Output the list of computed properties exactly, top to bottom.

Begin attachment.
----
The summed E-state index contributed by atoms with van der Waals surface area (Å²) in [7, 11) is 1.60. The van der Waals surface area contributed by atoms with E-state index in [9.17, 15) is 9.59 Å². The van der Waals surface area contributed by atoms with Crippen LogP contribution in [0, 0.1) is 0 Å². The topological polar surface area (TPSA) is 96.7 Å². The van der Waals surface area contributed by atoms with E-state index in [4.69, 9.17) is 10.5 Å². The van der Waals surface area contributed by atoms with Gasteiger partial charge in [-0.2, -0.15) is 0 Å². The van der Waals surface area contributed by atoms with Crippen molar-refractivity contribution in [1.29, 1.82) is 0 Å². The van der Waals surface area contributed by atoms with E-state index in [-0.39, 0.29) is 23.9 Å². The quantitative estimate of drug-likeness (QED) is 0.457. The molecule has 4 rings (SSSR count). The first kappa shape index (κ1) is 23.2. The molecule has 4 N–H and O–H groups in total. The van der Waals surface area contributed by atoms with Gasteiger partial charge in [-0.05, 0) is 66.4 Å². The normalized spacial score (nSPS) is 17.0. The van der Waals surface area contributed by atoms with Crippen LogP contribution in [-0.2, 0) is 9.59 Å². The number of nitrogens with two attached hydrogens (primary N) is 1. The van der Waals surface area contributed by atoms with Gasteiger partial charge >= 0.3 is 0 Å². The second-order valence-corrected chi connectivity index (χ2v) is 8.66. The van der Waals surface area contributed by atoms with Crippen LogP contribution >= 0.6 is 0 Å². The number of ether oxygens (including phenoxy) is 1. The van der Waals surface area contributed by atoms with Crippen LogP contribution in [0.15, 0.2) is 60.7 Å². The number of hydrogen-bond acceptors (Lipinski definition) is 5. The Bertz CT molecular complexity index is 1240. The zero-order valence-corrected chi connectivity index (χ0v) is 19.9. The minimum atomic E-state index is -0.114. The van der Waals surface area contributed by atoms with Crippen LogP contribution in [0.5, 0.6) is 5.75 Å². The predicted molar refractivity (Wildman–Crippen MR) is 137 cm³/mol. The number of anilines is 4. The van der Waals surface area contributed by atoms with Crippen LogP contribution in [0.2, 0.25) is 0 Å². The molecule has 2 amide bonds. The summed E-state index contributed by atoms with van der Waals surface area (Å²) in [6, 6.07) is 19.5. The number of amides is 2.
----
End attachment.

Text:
The summed E-state index contributed by atoms with van der Waals surface area (Å²) in [7, 11) is 1.60. The van der Waals surface area contributed by atoms with E-state index in [9.17, 15) is 9.59 Å². The van der Waals surface area contributed by atoms with Crippen LogP contribution in [0, 0.1) is 0 Å². The topological polar surface area (TPSA) is 96.7 Å². The van der Waals surface area contributed by atoms with E-state index in [4.69, 9.17) is 10.5 Å². The van der Waals surface area contributed by atoms with Gasteiger partial charge in [-0.2, -0.15) is 0 Å². The van der Waals surface area contributed by atoms with Crippen molar-refractivity contribution in [1.29, 1.82) is 0 Å². The van der Waals surface area contributed by atoms with E-state index in [-0.39, 0.29) is 23.9 Å². The quantitative estimate of drug-likeness (QED) is 0.457. The molecule has 4 rings (SSSR count). The first kappa shape index (κ1) is 23.2. The molecule has 4 N–H and O–H groups in total. The van der Waals surface area contributed by atoms with Gasteiger partial charge in [-0.05, 0) is 66.4 Å². The normalized spacial score (nSPS) is 17.0. The van der Waals surface area contributed by atoms with Crippen LogP contribution in [-0.2, 0) is 9.59 Å². The number of nitrogens with two attached hydrogens (primary N) is 1. The van der Waals surface area contributed by atoms with Gasteiger partial charge >= 0.3 is 0 Å². The second-order valence-corrected chi connectivity index (χ2v) is 8.66. The van der Waals surface area contributed by atoms with Crippen LogP contribution >= 0.6 is 0 Å². The number of ether oxygens (including phenoxy) is 1. The van der Waals surface area contributed by atoms with Crippen LogP contribution in [0.15, 0.2) is 60.7 Å². The number of hydrogen-bond acceptors (Lipinski definition) is 5. The Bertz CT molecular complexity index is 1240. The zero-order valence-corrected chi connectivity index (χ0v) is 19.9. The minimum atomic E-state index is -0.114. The van der Waals surface area contributed by atoms with Crippen LogP contribution in [0.5, 0.6) is 5.75 Å². The predicted molar refractivity (Wildman–Crippen MR) is 137 cm³/mol. The number of anilines is 4. The van der Waals surface area contributed by atoms with Crippen LogP contribution in [0.2, 0.25) is 0 Å². The molecule has 2 amide bonds. The summed E-state index contributed by atoms with van der Waals surface area (Å²) in [6, 6.07) is 19.5. The number of amides is 2.